These Farmers Switched to Organic After Pesticides Made Their Families Sick
Published: June 6, 2018
Category: Pesticide Hazards, The Organic & Non-GMO Report Newsletter
Some farmers transition to organic production to earn premium prices. Others switch to make their farms more sustainable. But for some farmers, transitioning to organic is a necessary way to protect their family’s health—and even save their lives.
Blaine Schmaltz, who farms in Rugby, North Dakota, is a good example. One day in 1993, Schmaltz was spraying an herbicide on his field. He stopped to check the level in the sprayer tank. While looking inside, he lost control of his legs and passed out. He was later hospitalized for several months with asthma, muscle aches and pains, and insomnia. A doctor diagnosed him with “occupational asthma.”
“The doctor told me to leave agriculture,” Schmaltz says. “He said, ‘if you don’t, you probably won’t live 10 years.’ ”
While recovering, Schmaltz read about organic farming and decided to transition because he wanted to continue farming. The next spring he started the transition, and over time his symptoms disappeared. Today, Schmaltz continues to grow certified organic wheat, beans, flax, and other specialty grains.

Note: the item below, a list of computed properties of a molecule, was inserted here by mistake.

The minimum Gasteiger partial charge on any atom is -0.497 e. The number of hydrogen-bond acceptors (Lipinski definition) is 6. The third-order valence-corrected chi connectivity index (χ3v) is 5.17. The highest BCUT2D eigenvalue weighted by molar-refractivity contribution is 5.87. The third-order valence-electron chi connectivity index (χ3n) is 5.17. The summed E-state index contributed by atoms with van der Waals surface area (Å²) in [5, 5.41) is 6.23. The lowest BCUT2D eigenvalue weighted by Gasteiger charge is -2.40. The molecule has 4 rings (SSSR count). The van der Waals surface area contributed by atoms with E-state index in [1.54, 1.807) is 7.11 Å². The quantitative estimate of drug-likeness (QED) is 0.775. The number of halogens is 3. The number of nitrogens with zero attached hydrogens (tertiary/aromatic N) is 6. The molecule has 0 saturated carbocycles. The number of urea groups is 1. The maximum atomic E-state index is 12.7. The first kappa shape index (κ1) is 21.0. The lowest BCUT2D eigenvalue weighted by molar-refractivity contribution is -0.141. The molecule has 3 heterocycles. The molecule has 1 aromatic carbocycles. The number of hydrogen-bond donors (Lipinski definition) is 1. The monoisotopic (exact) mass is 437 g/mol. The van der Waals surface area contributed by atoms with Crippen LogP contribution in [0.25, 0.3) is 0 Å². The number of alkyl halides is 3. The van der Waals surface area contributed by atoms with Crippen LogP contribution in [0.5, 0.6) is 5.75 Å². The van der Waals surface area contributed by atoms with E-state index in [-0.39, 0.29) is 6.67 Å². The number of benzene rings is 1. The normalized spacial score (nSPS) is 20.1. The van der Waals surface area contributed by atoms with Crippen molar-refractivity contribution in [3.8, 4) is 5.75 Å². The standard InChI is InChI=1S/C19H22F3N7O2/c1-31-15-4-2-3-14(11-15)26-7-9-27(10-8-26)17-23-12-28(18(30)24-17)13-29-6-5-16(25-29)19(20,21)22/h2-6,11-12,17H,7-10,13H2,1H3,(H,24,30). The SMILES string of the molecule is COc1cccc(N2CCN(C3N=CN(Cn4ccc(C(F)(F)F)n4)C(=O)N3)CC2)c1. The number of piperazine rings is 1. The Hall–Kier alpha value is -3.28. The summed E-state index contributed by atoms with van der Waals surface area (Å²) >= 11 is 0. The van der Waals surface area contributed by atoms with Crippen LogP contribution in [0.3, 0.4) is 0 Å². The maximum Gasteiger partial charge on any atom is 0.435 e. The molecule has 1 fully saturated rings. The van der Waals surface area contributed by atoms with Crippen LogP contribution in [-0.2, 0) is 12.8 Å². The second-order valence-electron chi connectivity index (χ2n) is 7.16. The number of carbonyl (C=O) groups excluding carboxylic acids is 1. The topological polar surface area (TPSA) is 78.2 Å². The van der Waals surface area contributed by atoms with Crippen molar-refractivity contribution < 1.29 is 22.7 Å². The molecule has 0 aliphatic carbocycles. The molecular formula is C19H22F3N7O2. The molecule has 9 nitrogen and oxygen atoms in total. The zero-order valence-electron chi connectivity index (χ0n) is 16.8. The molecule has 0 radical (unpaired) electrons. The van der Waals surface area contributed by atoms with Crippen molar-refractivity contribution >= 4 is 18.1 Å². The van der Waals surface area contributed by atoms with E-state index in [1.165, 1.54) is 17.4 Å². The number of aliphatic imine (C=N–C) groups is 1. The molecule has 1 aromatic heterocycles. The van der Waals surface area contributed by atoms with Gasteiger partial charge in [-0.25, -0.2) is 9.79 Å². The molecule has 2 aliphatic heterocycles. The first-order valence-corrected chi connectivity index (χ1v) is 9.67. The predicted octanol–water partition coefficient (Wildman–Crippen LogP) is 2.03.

“I didn’t switch to organic farming for the money or a utopian dream,” he says. “I did it for myself and my family in order to stay in agriculture.”
Blaine Schmaltz’s experience is not uncommon. Other farmers in the U.S. and Canada have switched to organic because of a health crisis they had—or even the death of a family member—due to pesticide exposure.
“It’s definitely a common story for many farmers,” says Kate Mendenhall, director of the Organic Farmers Association.
Source: Civil Eats
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